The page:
Marysville - Past - Present and Future
|Type|| Names ||Event|
|born|| McDonald, baby girl ||Local and Personal p Born to Mr. and Mrs. Jas. A. McDonald on Saturday, 19 Jul 1913, an 8 1/2 pound girl.|
|crimbe - dog|| ||Local and Personal - George Curtiss, G. O. Hawley and F. C.. Bertois each lost valuable dogs last week. These were all valuable animals: the Curtiss and Hawley dogs being Shepherds and the Bertois dog being an Alaska Husky. We understand that parties in the east of town are suspected of the shooting.|
|history|| || Marysville - Past - Present and Future |
Many of our neighboring towns in speaking of or referring to Marysville, usually say "The Slough Berg" or "Dead Old Marysville" or some equally flattering term.
Time was, when Stimson's and Cobb & Healy had headquarters just above town that Marysville was considered the liveiest berg in this section of Puget Sound. Of course, all this is past and Arlington, way back in the tall timber, has been reaping the rich harvest of these two big logging camps.
However, these two great concerns, will be compelled to leave the vicinity of Arlington some day and we believe the day not far distant, just the same as they were compelled to leave Marysville, and while we wish Arlington and her people no ill luck, we are afraid that things will not look up so well in that thriving berg after this things comes to pass.
Marysville, in the meantime, has gone through a season of depression and slump that only a town with a good location and a bunch of good, patient business men could long endure. But we can see light ahead and it will not be long before Marysville will be one of the livest little cities on the Coast.
Today, we are the second town in the county in the output of shingles, and it is only a matter of a short time until we will be away ahead of any other town in this industry. Our waterfront offers the best locations on the Sound for shingle mills, and millmen all over the Coast are beginning to look this way for mill sites.
Then again, the natural location of the town makes it an ideal place to build; no hills, no grades, no stagnant water to breed malaria. It is an ideal location and when the interurban builds north from Everett next year, you will find that many fine new residences will be built here.
The city council has seen that this is to come about, and as a consequence, several of our streets are being improved by grading, graveling and fine cement sidewals; and while some thing they should have paved the streets, the fact remains that they have made a great permant improvements.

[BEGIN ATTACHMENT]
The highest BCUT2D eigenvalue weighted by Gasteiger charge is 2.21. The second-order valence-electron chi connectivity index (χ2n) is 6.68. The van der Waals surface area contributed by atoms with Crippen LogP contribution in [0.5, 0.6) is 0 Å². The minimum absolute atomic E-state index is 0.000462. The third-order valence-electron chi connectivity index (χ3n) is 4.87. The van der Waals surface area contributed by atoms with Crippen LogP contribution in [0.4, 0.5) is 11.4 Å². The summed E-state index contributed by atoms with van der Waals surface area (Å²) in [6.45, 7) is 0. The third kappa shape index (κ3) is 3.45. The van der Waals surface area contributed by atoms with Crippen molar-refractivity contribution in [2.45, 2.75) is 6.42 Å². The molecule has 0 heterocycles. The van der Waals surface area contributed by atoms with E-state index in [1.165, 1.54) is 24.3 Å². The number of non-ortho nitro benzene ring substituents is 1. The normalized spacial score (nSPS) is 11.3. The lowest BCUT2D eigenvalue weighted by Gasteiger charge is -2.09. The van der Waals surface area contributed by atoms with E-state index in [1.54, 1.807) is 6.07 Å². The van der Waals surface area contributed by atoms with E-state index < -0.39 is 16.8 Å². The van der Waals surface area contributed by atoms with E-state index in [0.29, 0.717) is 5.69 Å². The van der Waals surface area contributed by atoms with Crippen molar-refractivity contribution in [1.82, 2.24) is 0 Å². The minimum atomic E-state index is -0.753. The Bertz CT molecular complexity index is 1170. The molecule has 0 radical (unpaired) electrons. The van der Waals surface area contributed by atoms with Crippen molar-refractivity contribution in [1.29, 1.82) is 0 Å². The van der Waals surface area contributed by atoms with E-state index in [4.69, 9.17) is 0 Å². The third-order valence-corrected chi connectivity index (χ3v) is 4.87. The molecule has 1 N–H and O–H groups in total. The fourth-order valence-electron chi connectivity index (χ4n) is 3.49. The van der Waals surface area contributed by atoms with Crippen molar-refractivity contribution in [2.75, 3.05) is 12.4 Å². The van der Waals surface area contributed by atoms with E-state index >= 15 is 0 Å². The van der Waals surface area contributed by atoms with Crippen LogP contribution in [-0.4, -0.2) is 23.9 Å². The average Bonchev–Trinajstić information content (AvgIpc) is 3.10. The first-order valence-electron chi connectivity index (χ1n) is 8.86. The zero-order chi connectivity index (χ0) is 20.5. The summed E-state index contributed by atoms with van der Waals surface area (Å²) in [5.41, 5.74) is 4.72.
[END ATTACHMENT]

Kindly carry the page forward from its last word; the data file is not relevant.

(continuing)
A good town is like a good man, "You Cannot Keep Him Down."
Marysville is also the center of a thriving farming section, and each year adds a number of new homes there formerly was nothing but black stumps.
C. H. Quast, one of our enterprising ranchers on Kellogg Marsh, has even went so far as to build a silo on his farm, which by the way, is the only silo in this part of the country. Mr. Quast informs us that he has already begun to store feed in the same.
Fruit and berries are also extensively cultivated, the Marysville Fruit Growers Association having set out several carloads of vines and trees this spring
All of these things help to make a good town.
|move|| Teager, Gertrude ||Local and Personal - Mrs. Gertrude Teager left Tuesday evening by the great Northern route for her old home in Kentucky. She has resided for several years in Marysville, and during that time had won a large number of friends through her genuine sincerity, sweetness of disposition and habitual cheerfulness. Since the death of her husband, Dr. Teager, she has conducted a drug store, and was always a capable and conscientious business woman.|
Springbrook Mill Burns to the Ground
|Type|| Names ||Event|
|accident|| ||Local and Personal - Two young fellows, who are with the Carnival, engaged in a friendly rough and tumble bout Monday evening, and one of them came near losing an ear. Dr. Thompson was called and sewed the lacerated member back in place.|
|death|| Bissell, C. E. || C. E. Bissell Former Publisher of the "Monitor" Dies at Sultan |
C. E. Bissell, for nearly ten years editor and publisher of the Monroe Monitor - Transcript before it came into the hands of the present owner, died at Sultan Tuesday of Bright's disease. He has been in a serious condition for some months past, some time ago having turned over his Sultan paper, The Star, to J. A. Swett, and his many friends have been expecting the end. He will be greatly mourned here - the field of his newspaper activities for almost a decade. He had lots of friends and few enemies. He was a good, clean, little fellow who tried to treat the world well and would not do any harm. He might never have made a big success of work as a journalist, but he would always lend his influence to any community where he lived and have the kindly recognition of nearly all who knew him. He has some relatives living and interment will take place away. The remains were taken to Seattle for cremation. (the Monroe Monitor Transcript)